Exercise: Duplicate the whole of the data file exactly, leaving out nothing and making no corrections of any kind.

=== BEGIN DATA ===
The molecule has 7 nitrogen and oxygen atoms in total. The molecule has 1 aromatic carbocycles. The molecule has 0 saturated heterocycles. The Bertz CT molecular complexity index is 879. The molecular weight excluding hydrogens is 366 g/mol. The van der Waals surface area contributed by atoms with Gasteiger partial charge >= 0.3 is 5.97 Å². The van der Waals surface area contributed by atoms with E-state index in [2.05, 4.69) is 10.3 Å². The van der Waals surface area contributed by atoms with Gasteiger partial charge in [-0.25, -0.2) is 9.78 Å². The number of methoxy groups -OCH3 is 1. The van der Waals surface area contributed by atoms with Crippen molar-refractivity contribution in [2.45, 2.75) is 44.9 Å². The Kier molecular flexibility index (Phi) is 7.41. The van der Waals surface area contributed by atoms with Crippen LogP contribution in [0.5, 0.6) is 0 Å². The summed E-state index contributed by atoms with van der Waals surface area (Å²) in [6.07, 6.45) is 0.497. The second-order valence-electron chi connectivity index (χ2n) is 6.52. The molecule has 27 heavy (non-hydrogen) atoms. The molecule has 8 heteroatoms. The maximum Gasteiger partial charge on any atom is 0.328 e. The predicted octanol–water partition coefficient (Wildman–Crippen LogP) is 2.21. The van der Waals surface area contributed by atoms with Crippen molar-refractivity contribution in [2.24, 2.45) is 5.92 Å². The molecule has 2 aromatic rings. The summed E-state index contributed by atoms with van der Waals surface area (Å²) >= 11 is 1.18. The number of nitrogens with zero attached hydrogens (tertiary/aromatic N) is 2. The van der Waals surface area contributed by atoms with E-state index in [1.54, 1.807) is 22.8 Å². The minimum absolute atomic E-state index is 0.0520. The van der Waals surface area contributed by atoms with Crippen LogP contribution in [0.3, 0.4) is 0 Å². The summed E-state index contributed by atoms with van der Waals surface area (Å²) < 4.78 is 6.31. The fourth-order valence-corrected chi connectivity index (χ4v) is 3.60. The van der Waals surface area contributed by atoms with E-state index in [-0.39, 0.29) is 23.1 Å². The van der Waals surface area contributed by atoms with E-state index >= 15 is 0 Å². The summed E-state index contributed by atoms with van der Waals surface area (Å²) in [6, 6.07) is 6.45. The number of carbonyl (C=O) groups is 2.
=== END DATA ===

The molecule has 7 nitrogen and oxygen atoms in total. The molecule has 1 aromatic carbocycles. The molecule has 0 saturated heterocycles. The Bertz CT molecular complexity index is 879. The molecular weight excluding hydrogens is 366 g/mol. The van der Waals surface area contributed by atoms with Gasteiger partial charge >= 0.3 is 5.97 Å². The van der Waals surface area contributed by atoms with E-state index in [2.05, 4.69) is 10.3 Å². The van der Waals surface area contributed by atoms with Gasteiger partial charge in [-0.25, -0.2) is 9.78 Å². The number of methoxy groups -OCH3 is 1. The van der Waals surface area contributed by atoms with Crippen molar-refractivity contribution in [2.45, 2.75) is 44.9 Å². The Kier molecular flexibility index (Phi) is 7.41. The van der Waals surface area contributed by atoms with Crippen LogP contribution in [0.5, 0.6) is 0 Å². The summed E-state index contributed by atoms with van der Waals surface area (Å²) in [6.07, 6.45) is 0.497. The second-order valence-electron chi connectivity index (χ2n) is 6.52. The molecule has 27 heavy (non-hydrogen) atoms. The molecule has 8 heteroatoms. The maximum Gasteiger partial charge on any atom is 0.328 e. The predicted octanol–water partition coefficient (Wildman–Crippen LogP) is 2.21. The van der Waals surface area contributed by atoms with Crippen molar-refractivity contribution in [2.24, 2.45) is 5.92 Å². The molecule has 2 aromatic rings. The summed E-state index contributed by atoms with van der Waals surface area (Å²) >= 11 is 1.18. The number of nitrogens with zero attached hydrogens (tertiary/aromatic N) is 2. The van der Waals surface area contributed by atoms with E-state index in [1.54, 1.807) is 22.8 Å². The minimum absolute atomic E-state index is 0.0520. The van der Waals surface area contributed by atoms with Crippen LogP contribution in [0.3, 0.4) is 0 Å². The summed E-state index contributed by atoms with van der Waals surface area (Å²) < 4.78 is 6.31. The fourth-order valence-corrected chi connectivity index (χ4v) is 3.60. The van der Waals surface area contributed by atoms with E-state index in [-0.39, 0.29) is 23.1 Å². The van der Waals surface area contributed by atoms with E-state index >= 15 is 0 Å². The summed E-state index contributed by atoms with van der Waals surface area (Å²) in [6, 6.07) is 6.45. The number of carbonyl (C=O) groups is 2.